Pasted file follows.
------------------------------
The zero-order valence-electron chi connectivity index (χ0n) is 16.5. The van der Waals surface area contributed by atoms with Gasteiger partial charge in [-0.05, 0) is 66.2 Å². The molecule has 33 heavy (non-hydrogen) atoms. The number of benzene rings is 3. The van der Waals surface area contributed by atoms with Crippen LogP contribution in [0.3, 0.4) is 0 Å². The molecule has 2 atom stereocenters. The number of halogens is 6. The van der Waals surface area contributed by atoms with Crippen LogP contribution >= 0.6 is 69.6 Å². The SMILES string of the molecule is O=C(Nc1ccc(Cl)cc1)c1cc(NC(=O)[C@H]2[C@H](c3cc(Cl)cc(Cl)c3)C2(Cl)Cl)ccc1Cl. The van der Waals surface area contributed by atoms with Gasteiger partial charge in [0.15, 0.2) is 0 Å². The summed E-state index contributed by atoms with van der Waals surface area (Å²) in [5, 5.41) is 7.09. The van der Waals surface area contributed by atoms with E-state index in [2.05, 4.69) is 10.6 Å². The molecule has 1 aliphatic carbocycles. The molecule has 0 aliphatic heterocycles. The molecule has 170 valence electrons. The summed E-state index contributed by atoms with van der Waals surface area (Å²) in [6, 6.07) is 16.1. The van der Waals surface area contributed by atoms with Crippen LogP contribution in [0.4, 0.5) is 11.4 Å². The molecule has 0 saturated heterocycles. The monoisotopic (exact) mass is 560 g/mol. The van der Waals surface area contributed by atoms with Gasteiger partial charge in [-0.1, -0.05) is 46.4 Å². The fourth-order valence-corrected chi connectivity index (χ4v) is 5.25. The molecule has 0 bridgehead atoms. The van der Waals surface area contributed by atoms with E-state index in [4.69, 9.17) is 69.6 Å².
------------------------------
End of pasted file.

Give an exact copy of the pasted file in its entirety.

The zero-order valence-electron chi connectivity index (χ0n) is 16.5. The van der Waals surface area contributed by atoms with Gasteiger partial charge in [-0.05, 0) is 66.2 Å². The molecule has 33 heavy (non-hydrogen) atoms. The number of benzene rings is 3. The van der Waals surface area contributed by atoms with Crippen LogP contribution in [0.3, 0.4) is 0 Å². The molecule has 2 atom stereocenters. The number of halogens is 6. The van der Waals surface area contributed by atoms with Crippen LogP contribution >= 0.6 is 69.6 Å². The SMILES string of the molecule is O=C(Nc1ccc(Cl)cc1)c1cc(NC(=O)[C@H]2[C@H](c3cc(Cl)cc(Cl)c3)C2(Cl)Cl)ccc1Cl. The van der Waals surface area contributed by atoms with Gasteiger partial charge in [0.15, 0.2) is 0 Å². The summed E-state index contributed by atoms with van der Waals surface area (Å²) in [5, 5.41) is 7.09. The van der Waals surface area contributed by atoms with E-state index in [2.05, 4.69) is 10.6 Å². The molecule has 1 aliphatic carbocycles. The molecule has 0 aliphatic heterocycles. The molecule has 170 valence electrons. The summed E-state index contributed by atoms with van der Waals surface area (Å²) in [6, 6.07) is 16.1. The van der Waals surface area contributed by atoms with Crippen LogP contribution in [0.4, 0.5) is 11.4 Å². The molecule has 0 saturated heterocycles. The monoisotopic (exact) mass is 560 g/mol. The van der Waals surface area contributed by atoms with Gasteiger partial charge in [-0.1, -0.05) is 46.4 Å². The fourth-order valence-corrected chi connectivity index (χ4v) is 5.25. The molecule has 0 bridgehead atoms. The van der Waals surface area contributed by atoms with E-state index in [4.69, 9.17) is 69.6 Å².